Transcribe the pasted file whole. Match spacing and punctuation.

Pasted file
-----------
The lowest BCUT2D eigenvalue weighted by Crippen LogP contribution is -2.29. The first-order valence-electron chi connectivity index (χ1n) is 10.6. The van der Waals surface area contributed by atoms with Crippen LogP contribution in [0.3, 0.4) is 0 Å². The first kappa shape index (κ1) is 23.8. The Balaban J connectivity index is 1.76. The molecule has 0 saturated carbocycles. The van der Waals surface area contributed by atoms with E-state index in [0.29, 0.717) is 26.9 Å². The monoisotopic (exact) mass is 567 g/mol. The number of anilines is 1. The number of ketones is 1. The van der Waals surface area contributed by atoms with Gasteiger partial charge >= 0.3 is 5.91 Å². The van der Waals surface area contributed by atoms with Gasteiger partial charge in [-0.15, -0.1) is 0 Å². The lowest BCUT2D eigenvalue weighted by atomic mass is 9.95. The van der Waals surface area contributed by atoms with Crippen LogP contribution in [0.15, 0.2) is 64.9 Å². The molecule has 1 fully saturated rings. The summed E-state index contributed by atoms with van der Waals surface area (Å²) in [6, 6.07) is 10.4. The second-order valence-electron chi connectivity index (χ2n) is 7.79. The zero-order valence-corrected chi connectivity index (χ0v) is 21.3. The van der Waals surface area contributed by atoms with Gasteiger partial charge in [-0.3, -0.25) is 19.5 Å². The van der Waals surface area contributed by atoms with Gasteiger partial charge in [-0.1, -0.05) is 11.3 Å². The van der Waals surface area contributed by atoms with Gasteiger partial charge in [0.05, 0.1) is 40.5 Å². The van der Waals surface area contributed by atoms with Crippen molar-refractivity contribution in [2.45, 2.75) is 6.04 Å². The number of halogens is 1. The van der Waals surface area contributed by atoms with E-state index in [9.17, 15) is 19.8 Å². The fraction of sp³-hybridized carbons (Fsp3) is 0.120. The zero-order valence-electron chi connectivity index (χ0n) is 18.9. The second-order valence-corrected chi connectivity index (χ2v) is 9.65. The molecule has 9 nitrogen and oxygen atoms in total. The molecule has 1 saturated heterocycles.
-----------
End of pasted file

The lowest BCUT2D eigenvalue weighted by Crippen LogP contribution is -2.29. The first-order valence-electron chi connectivity index (χ1n) is 10.6. The van der Waals surface area contributed by atoms with Crippen LogP contribution in [0.3, 0.4) is 0 Å². The first kappa shape index (κ1) is 23.8. The Balaban J connectivity index is 1.76. The molecule has 0 saturated carbocycles. The van der Waals surface area contributed by atoms with E-state index in [0.29, 0.717) is 26.9 Å². The monoisotopic (exact) mass is 567 g/mol. The number of anilines is 1. The number of ketones is 1. The van der Waals surface area contributed by atoms with Gasteiger partial charge >= 0.3 is 5.91 Å². The van der Waals surface area contributed by atoms with Gasteiger partial charge in [-0.15, -0.1) is 0 Å². The lowest BCUT2D eigenvalue weighted by atomic mass is 9.95. The van der Waals surface area contributed by atoms with Crippen LogP contribution in [0.15, 0.2) is 64.9 Å². The molecule has 1 fully saturated rings. The summed E-state index contributed by atoms with van der Waals surface area (Å²) in [6, 6.07) is 10.4. The second-order valence-electron chi connectivity index (χ2n) is 7.79. The zero-order valence-corrected chi connectivity index (χ0v) is 21.3. The van der Waals surface area contributed by atoms with Gasteiger partial charge in [-0.3, -0.25) is 19.5 Å². The van der Waals surface area contributed by atoms with Gasteiger partial charge in [-0.1, -0.05) is 11.3 Å². The van der Waals surface area contributed by atoms with Gasteiger partial charge in [0.05, 0.1) is 40.5 Å². The van der Waals surface area contributed by atoms with Crippen molar-refractivity contribution in [2.45, 2.75) is 6.04 Å². The number of halogens is 1. The van der Waals surface area contributed by atoms with E-state index in [9.17, 15) is 19.8 Å². The fraction of sp³-hybridized carbons (Fsp3) is 0.120. The zero-order valence-electron chi connectivity index (χ0n) is 18.9. The second-order valence-corrected chi connectivity index (χ2v) is 9.65. The molecule has 9 nitrogen and oxygen atoms in total. The molecule has 1 saturated heterocycles.